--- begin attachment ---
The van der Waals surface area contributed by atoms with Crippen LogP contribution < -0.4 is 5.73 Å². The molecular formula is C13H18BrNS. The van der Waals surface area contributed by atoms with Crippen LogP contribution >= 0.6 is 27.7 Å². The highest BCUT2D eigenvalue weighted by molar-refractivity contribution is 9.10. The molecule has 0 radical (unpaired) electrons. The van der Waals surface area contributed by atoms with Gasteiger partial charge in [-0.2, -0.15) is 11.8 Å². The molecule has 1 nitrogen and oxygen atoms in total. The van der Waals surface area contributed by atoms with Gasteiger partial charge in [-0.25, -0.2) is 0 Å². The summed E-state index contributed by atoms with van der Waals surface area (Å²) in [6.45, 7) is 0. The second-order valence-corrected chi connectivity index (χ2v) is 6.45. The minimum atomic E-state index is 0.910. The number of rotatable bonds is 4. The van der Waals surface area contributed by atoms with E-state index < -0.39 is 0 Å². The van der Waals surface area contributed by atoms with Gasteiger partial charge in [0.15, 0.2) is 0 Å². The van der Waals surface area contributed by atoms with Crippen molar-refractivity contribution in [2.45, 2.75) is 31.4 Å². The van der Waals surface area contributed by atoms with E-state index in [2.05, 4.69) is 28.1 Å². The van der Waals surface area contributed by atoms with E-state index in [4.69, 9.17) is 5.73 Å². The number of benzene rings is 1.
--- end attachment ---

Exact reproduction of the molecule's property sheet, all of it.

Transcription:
The van der Waals surface area contributed by atoms with Crippen LogP contribution < -0.4 is 5.73 Å². The molecular formula is C13H18BrNS. The van der Waals surface area contributed by atoms with Crippen LogP contribution >= 0.6 is 27.7 Å². The highest BCUT2D eigenvalue weighted by molar-refractivity contribution is 9.10. The molecule has 0 radical (unpaired) electrons. The van der Waals surface area contributed by atoms with Gasteiger partial charge in [-0.2, -0.15) is 11.8 Å². The molecule has 1 nitrogen and oxygen atoms in total. The van der Waals surface area contributed by atoms with Gasteiger partial charge in [-0.25, -0.2) is 0 Å². The summed E-state index contributed by atoms with van der Waals surface area (Å²) in [6.45, 7) is 0. The second-order valence-corrected chi connectivity index (χ2v) is 6.45. The minimum atomic E-state index is 0.910. The number of rotatable bonds is 4. The van der Waals surface area contributed by atoms with E-state index < -0.39 is 0 Å². The van der Waals surface area contributed by atoms with Gasteiger partial charge in [0.15, 0.2) is 0 Å². The van der Waals surface area contributed by atoms with Crippen molar-refractivity contribution in [2.45, 2.75) is 31.4 Å². The van der Waals surface area contributed by atoms with E-state index in [2.05, 4.69) is 28.1 Å². The van der Waals surface area contributed by atoms with E-state index in [4.69, 9.17) is 5.73 Å². The number of benzene rings is 1.